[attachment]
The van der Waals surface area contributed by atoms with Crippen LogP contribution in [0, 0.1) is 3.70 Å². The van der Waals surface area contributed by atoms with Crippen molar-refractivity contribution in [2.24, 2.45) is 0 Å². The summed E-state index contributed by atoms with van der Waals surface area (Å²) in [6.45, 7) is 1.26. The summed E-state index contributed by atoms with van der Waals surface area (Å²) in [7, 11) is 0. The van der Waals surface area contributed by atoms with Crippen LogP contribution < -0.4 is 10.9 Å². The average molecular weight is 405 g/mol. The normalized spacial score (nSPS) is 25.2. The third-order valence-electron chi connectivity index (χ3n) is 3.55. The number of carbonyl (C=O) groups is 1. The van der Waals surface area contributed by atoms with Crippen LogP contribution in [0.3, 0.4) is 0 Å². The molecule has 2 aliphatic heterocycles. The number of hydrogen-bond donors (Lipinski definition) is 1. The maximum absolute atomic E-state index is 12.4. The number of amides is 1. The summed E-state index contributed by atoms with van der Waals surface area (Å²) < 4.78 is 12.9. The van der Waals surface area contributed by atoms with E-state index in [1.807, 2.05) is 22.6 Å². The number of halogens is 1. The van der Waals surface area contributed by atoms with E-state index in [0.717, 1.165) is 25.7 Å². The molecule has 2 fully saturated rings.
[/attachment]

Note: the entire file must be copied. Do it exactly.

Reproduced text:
The van der Waals surface area contributed by atoms with Crippen LogP contribution in [0, 0.1) is 3.70 Å². The van der Waals surface area contributed by atoms with Crippen molar-refractivity contribution in [2.24, 2.45) is 0 Å². The summed E-state index contributed by atoms with van der Waals surface area (Å²) in [6.45, 7) is 1.26. The summed E-state index contributed by atoms with van der Waals surface area (Å²) in [7, 11) is 0. The van der Waals surface area contributed by atoms with Crippen LogP contribution < -0.4 is 10.9 Å². The average molecular weight is 405 g/mol. The normalized spacial score (nSPS) is 25.2. The third-order valence-electron chi connectivity index (χ3n) is 3.55. The number of carbonyl (C=O) groups is 1. The van der Waals surface area contributed by atoms with Crippen LogP contribution in [0.3, 0.4) is 0 Å². The molecule has 2 aliphatic heterocycles. The number of hydrogen-bond donors (Lipinski definition) is 1. The maximum absolute atomic E-state index is 12.4. The number of amides is 1. The summed E-state index contributed by atoms with van der Waals surface area (Å²) < 4.78 is 12.9. The van der Waals surface area contributed by atoms with E-state index in [1.807, 2.05) is 22.6 Å². The number of halogens is 1. The van der Waals surface area contributed by atoms with E-state index in [0.717, 1.165) is 25.7 Å². The molecule has 2 fully saturated rings.